Presentation on theme: "Packing & Shipping Seafood KEEP IT COOL KEEP IT CLEAN KEEP IT MOVING What did Grandma always say about packing and shipping seafood? Powerpoint animation."— Presentation transcript:
Packing & Shipping Seafood KEEP IT COOL KEEP IT CLEAN KEEP IT MOVING What did Grandma always say about packing and shipping seafood? Powerpoint animation notes: Text will scroll on its own. Click to exit.
Air-Fresh Seafood Sturdy Boxes: Wetlocks are still the standard, but other specialty boxes are available Use 4-Mil Poly Liners: Airlines hate leakers…so will your customers “Wet” Ice: Don’t use regular ice. It melts & creates a huge mess Chill Before Packing: Make sure the fish is 32°F – or a bit less – before it goes into the boxes Gel Ice: Must be hard frozen & leak free / Use 2 X 1.5 lb gel packs per 50 lb box & 4 X 1.5 gel packs per 80 lb box / Put gel packs on both top and bottom of box Insulation: Really helps maintain the chill / Highly advised during warmer months Powerpoint animation notes: Click through each talking point and to exit.
Effect of Insulation & Gel Packs 50 lbs Chilled Salmon / Time to Reach 40°F Fish Pre-Chilled to 32°F / Ambient air temperature of 60°F Box Type Without Gel Packs With Gel Packs Uninsulated Wet-Lock6 hrs9 hrs Insulated Wet-Lock 3/8 “ styrofoam 12 hrs21 hrs Powerpoint animation notes: Click to exit.
Planning Your Air Shipment Doing It Yourself? Read MAP’s “Air Shipment of Fresh Fish” Ask lots of “stupid” questions Don’t take anything for granted There are a ton of issues you need to consider! Powerpoint animation notes: Click after initial talking point and to exit.
Planning Your Air Shipment Choosing a carrier Service to destination – direct flights, minimum connections, timing, etc. Experienced staff / general reputation Adequate chilling facilities enroute, etc. etc. Is your shipment “priority”, or can it be bumped for mail or passenger baggage Insurance Basic insurance is minimal Declared value protects against loss / Full value insurance is usually quite expensive / Loss to customer is uninsurable Claims take months to settle Powerpoint animation notes: Click through each talking point and to exit.
Planning Your Air Shipment Documentation Anything other than the Air Waybill is your responsibility Correct documentation is particularly critical on international shipments Are you a known shipper? Other We could go on and on with various contingencies our sage advice? Powerpoint animation notes: Click through each talking point and to exit.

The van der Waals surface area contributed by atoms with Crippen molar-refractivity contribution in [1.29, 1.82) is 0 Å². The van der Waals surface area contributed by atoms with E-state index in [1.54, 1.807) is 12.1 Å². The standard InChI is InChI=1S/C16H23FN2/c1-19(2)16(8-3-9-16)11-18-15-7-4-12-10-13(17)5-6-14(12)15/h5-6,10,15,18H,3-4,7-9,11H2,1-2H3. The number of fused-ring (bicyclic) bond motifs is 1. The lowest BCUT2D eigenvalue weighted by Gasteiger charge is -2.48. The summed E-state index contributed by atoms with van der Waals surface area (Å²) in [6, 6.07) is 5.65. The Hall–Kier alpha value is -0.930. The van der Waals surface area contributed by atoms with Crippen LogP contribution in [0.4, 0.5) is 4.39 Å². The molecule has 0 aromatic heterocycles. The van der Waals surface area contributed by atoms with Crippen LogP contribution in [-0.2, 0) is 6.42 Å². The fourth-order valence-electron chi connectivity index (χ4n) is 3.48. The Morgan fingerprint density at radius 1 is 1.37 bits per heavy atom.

Use a Freight Forwarder They know the system They negotiate the best rates & schedules They monitor shipments They get more respect from the airlines than you ever will In short - “They are pros” In Alaska there are a number of freight forwarders that specialize in seafood. They ship millions of pounds each year, and they live by their reputations. Powerpoint animation notes: Click through each talking point and to exit.
Shipping Frozen Sturdy Insulated Boxes: Really a must with frozen shipments. Full “styros” with well fitted corrugated “outer” is best Deep Freeze Before Packing: Make sure the fish is as cold as possible – minimum -5°F / -22°F (-30°C) is better Gel Ice: Use lots! Must also be deep frozen & leak free Dry Ice: Can be very good…but pricey. Shippers have limits on how much you can use, so check in advance “KEEP FROZEN” Labeling: Use lots of labels! Freezers Enroute: Verify that freezers are available at every stop and point of plane change. Make sure they are adequate to take your shipment if need be. SAME BASIC CARE AS WITH FRESH Powerpoint animation notes: Click through each talking point and to exit.
Shipping by Truck Volume: Well over 20 million pounds of Alaska seafood goes to the Lower ’48 on trucks What Species?: “Sturdy” fish like halibut stand up well in trucking, but lots of fresh salmon gets trucked too Good Rates: “Back haul” from Alaska is much cheaper than air Reliable: Unlike aircraft, “refer” trucks have reliable temperature control systems for either chilled or frozen freight Speed: Can be surprisingly competitive with air depending on destination & when all stops, and potential delays are considered Check with your Forwarder: Trucking may be right for you. Did you know that as much fresh fish now leaves Alaska by truck as by air? Powerpoint animation notes: Text will scroll on its own. Click to exit.
And Remember What Grandma Says KEEP IT COOL KEEP IT CLEAN KEEP IT MOVING Powerpoint animation notes: Text will scroll on its own. Click to exit.
Quentin Fong, Seafood Marketing Specialist, Alaska Sea Grant Marine Advisory Program and Kodiak Fishery Industrial Technology Center, School of Fisheries and Ocean Science, University of Alaska-Fairbanks Greg Fisk, SeaFisk Consulting Glenn Haight, Seafood Business Specialist, Alaska Sea Grant Marine Advisory Program, School of Fisheries and Ocean Sciences, University of Alaska-Fairbanks Charlie Sparks, Associate Professor, School of Business Management, University of Alaska-Fairbanks Credits Powerpoint animation notes: Click through each talking point and to exit.
Alaska Sea Grant Marine Advisory Program (MAP) Main Office / Anchorage 1007 West 3rd Ave, Suite 100 Anchorage, AK 99501 Phone: (907) 274-9691 Fax: (907) 277-5242 E-mail: firstname.lastname@example.org email@example.com Glenn Haight Fisheries Business Specialist 1108 F Street, Suite 215 Juneau, Alaska 99801 Phone: (907) 796-6046 Fax: (907) 796-6301 E-mail: firstname.lastname@example.org